Improving arm function after stroke using task-specific training

Eighty-five per cent of the 15 million people in the world annually who have a stroke cannot use their arm for basic tasks like eating and toileting. With usual health care services, 60% of stroke survivors still have non-functional arms 6 months after stroke. More effective treatments are needed.

We will conduct a large Phase III, two-arm, multicentre randomised controlled trial (RCT), to determine if a 6-week task-specific home-based training program is more effective than current practice in improving arm function and amount of arm use.

Our pilot RCT (48 participants) established the feasibility of the Phase III trial and produced proof-of-concept support for our hypotheses. We also developed a detailed task-specific training manual (122 exercises) to be used in this trial.

Large Phase III trials in stroke rehabilitation are uncommon. This trial is novel because it is the first Phase III two-arm, multicentre RCT of task-specific training. We expect participants themselves, who rate upper limb rehabilitation as one of the top 10 stroke research priorities, to reap significant benefit from our findings.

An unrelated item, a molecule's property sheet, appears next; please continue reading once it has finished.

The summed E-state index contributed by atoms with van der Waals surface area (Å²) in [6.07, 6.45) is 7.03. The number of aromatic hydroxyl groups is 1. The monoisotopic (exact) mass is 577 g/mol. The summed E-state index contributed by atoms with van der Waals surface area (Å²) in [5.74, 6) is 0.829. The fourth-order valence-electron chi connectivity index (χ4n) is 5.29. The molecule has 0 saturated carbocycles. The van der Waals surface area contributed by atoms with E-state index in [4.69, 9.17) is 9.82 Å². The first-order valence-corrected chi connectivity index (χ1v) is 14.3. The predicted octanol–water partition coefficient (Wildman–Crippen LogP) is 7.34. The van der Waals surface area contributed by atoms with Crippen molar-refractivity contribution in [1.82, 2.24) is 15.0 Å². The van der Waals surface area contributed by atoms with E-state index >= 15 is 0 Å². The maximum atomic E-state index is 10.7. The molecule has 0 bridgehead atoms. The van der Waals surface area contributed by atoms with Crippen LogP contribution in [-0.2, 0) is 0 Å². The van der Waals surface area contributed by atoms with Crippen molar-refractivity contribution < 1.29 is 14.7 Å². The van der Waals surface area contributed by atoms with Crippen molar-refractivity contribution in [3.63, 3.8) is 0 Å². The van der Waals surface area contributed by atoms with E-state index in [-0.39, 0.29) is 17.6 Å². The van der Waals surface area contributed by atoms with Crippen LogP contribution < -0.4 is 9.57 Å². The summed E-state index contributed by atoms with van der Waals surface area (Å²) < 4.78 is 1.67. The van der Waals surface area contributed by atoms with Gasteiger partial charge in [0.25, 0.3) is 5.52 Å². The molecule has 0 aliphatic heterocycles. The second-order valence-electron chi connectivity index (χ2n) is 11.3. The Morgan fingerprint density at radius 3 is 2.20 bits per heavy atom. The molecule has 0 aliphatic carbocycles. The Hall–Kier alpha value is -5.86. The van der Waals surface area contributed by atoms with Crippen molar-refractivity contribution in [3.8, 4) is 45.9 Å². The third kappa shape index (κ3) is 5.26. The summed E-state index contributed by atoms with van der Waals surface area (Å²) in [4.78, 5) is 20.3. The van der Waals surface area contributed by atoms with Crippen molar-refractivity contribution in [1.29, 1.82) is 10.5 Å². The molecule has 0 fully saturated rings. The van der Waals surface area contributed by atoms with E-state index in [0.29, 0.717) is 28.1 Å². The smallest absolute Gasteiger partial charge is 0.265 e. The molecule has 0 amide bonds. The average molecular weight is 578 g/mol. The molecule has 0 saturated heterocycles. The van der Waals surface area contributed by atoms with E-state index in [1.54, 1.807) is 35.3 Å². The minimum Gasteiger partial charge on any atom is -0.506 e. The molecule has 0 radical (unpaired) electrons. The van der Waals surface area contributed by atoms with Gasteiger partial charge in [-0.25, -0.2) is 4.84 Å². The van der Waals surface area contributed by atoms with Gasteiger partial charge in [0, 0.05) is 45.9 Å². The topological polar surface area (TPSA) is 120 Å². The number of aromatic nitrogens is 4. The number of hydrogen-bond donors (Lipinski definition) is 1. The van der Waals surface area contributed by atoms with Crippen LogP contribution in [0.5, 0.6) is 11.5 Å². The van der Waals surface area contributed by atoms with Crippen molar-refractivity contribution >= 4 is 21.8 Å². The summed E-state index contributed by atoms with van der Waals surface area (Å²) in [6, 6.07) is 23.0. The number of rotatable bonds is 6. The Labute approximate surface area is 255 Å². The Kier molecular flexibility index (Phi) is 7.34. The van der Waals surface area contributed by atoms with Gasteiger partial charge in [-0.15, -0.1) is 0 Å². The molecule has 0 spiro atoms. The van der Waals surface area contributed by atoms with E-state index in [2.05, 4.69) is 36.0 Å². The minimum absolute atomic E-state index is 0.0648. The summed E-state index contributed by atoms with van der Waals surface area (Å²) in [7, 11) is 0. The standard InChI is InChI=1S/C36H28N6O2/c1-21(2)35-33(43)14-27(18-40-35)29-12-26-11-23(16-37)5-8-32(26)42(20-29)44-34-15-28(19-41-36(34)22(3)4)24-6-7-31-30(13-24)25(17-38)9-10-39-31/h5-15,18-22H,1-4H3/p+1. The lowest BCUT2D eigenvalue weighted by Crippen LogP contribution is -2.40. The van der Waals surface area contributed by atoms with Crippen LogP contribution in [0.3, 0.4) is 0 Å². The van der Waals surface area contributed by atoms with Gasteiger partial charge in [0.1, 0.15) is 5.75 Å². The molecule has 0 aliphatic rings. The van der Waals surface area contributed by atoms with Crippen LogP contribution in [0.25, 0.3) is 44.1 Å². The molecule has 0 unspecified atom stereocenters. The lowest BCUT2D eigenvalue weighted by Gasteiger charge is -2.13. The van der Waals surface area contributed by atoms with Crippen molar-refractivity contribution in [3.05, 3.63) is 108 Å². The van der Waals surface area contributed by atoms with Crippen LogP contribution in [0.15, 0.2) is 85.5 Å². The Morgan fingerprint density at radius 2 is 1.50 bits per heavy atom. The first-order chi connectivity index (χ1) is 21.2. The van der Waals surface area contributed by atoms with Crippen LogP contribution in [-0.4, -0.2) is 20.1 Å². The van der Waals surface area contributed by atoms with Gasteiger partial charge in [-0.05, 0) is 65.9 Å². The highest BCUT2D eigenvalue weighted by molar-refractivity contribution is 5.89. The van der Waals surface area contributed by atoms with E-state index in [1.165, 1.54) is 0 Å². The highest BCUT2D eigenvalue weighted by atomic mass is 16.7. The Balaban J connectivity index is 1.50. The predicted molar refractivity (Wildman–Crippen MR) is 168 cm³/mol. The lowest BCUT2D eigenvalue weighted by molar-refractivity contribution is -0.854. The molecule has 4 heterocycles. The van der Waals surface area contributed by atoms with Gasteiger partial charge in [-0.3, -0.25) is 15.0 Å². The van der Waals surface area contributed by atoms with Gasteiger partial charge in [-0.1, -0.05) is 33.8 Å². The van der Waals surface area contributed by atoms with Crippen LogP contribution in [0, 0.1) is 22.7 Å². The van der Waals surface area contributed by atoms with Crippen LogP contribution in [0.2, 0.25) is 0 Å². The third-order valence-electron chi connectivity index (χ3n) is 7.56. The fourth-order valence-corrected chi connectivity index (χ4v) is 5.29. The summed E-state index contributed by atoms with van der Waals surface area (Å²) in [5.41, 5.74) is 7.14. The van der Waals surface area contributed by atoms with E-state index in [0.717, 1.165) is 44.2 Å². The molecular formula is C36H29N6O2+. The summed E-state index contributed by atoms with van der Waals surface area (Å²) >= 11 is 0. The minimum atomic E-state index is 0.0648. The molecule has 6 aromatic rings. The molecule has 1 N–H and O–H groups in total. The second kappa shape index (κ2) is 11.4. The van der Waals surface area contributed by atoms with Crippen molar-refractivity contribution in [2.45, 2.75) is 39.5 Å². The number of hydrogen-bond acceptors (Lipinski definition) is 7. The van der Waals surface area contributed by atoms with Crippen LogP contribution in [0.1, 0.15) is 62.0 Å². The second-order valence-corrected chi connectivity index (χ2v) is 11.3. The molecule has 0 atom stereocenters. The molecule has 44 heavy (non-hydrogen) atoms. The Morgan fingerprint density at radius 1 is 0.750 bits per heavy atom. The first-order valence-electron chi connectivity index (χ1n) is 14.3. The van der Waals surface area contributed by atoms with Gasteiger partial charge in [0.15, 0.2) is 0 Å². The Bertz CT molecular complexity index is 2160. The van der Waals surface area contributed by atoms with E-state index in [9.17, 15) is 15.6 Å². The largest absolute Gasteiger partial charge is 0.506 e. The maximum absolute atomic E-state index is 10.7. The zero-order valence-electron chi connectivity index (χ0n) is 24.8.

The therapy suits participants with all levels of movement impairment, does not require special equipment, and can be practised independently. This makes it suitable for delivery to almost all participants, unlike other treatments. 83% participants in the feasibility trial said task-specific training made a difference to use of their arm – e.g. ‘I have more movement. More confidence to try things in my life.’, ‘Improvement on grasping things – I find it easier. Stronger arm’ – and 96% said it was worth the effort.

Our trial includes investigating the cost-effectiveness of task-specific training, compared to current practice, and identifying potential barriers to implementation and possible solutions.

Aim

  • Conduct a large multicentre randomised controlled trial to identify if a 6-week task-specific home-based training program is more effective than current practice in improving arm function and amount of arm use.

Research team

Collaborators

  • Professor Paulette van Vliet
  • Doctor Ailie Turton
  • Professor Patrick McElduff
  • Professor Gert Kwakkel

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